Low on North Face
Starting up the North Face proper.

We wound around a few crevasses and started up a steeper portion of glacier before running into a near impasse. I say ‘near impasse’ because there was a way through via a steep snow traverse over to a small, but suspect bridge with yawning crevasse below. We decided to play it safe and Eric retreated from his highpoint and followed my tracks across the slope to a rock outcrop that we could scramble over to bypass the aforementioned impasse.
Sergio climbing North Face
The 'tourist' follows a boot track up the North Face.
Ascending a snow arete
Back on snow, Eric continued up an aesthetic snow aręte just left of the previously mentioned icefall.
Bergschrund at upper-North Face
At the top of the aręte, we veered right and passing over a bridge spanning a bergschrund near the top of the North Face, cut back left and climbed the final steep pitch onto Serratus’ summit.
Final steps to summit
Eric kicks the final steps to Serratus' summit.
Standing on Serratus' summit
On the summit with Dione/Tantalus in background.

It found it remarkable how much fresh snow there was up top - I doubt this is a normal occurrence for early August. Sitting between Alpha and Dione/Tantalus, Serratus’ position is unique and offers sweeping views in all directions. The climb took us a grand total of two hours from the hut, now if only the descent was that straight forward!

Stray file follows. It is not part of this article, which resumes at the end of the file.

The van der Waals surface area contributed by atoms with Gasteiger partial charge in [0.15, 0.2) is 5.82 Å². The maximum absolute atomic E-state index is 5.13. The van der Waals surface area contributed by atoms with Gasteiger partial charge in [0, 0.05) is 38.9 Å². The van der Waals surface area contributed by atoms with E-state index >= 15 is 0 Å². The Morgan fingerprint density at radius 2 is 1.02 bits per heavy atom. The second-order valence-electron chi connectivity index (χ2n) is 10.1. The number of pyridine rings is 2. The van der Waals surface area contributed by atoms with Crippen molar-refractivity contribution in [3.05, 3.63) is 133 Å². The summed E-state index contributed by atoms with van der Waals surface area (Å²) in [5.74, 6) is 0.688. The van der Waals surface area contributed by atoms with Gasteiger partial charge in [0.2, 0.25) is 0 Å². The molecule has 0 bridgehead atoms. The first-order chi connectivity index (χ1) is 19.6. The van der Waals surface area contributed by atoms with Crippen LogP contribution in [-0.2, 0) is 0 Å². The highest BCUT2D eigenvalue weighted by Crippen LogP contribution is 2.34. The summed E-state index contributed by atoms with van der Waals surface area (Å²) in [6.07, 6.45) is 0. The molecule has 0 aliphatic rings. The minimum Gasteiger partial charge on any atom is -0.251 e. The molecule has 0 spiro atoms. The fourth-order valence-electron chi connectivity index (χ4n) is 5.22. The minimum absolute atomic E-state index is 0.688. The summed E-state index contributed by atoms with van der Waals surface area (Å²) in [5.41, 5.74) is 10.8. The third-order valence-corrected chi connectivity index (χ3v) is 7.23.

Our route up the North Face
Our route on Serratus' North Face annotated in red.
Looking to SE from Serratus
The view to the southeast from Serratus, with Judge Howay and Robie Reid rising prominently in the distance.
Rapelling Serratus' South Coulior
The start of a tedious descent from Serratus. View of coulior from bottom, click here.

Descending the incredibly loose and well-dusted Southwest Spur was a test of nerves until we gained the equally shitty coulior that descends to the Ionia–Serratus Col. We found ourselves on continuous snow after four rappels or so, and down-climbed 45+ degree snow for what seemed like an eternity before reaching lower-angled snow in the Ionia–Serratus Basin. A short stint towards Alpha to punt up the unappealing descent route on its southwest side (we were hoping to make time for a Tantalus climb) was nixed in favor of climbing the East Ridge the following day instead.
Slogging back to hut
We trudged back to the Ionia–Serratus Col in the full afternoon heat, then continued beneath Serratus’ West Face (there’s supposed to be a route here, but neither Eric or I could see the line) en route to the Serratus-Dione Col, reaching the hut before 3 pm.
Rejoicing back at the hut
Eric rejoices now that he's back at the hut.

We made an impressive dent in our liquor supply later that afternoon and evening and I finally managed to win my first game of cribbage. Based on our experience that day, we decided to push the Tantalus climb to our final day, as a fair amount of snow was still clinging to the rock and instead go for the lower Alpha Mountain.
Time for dinner
What's for dinner tonight Sergio? Haberl Hut BBQ with West Face Serratus in background.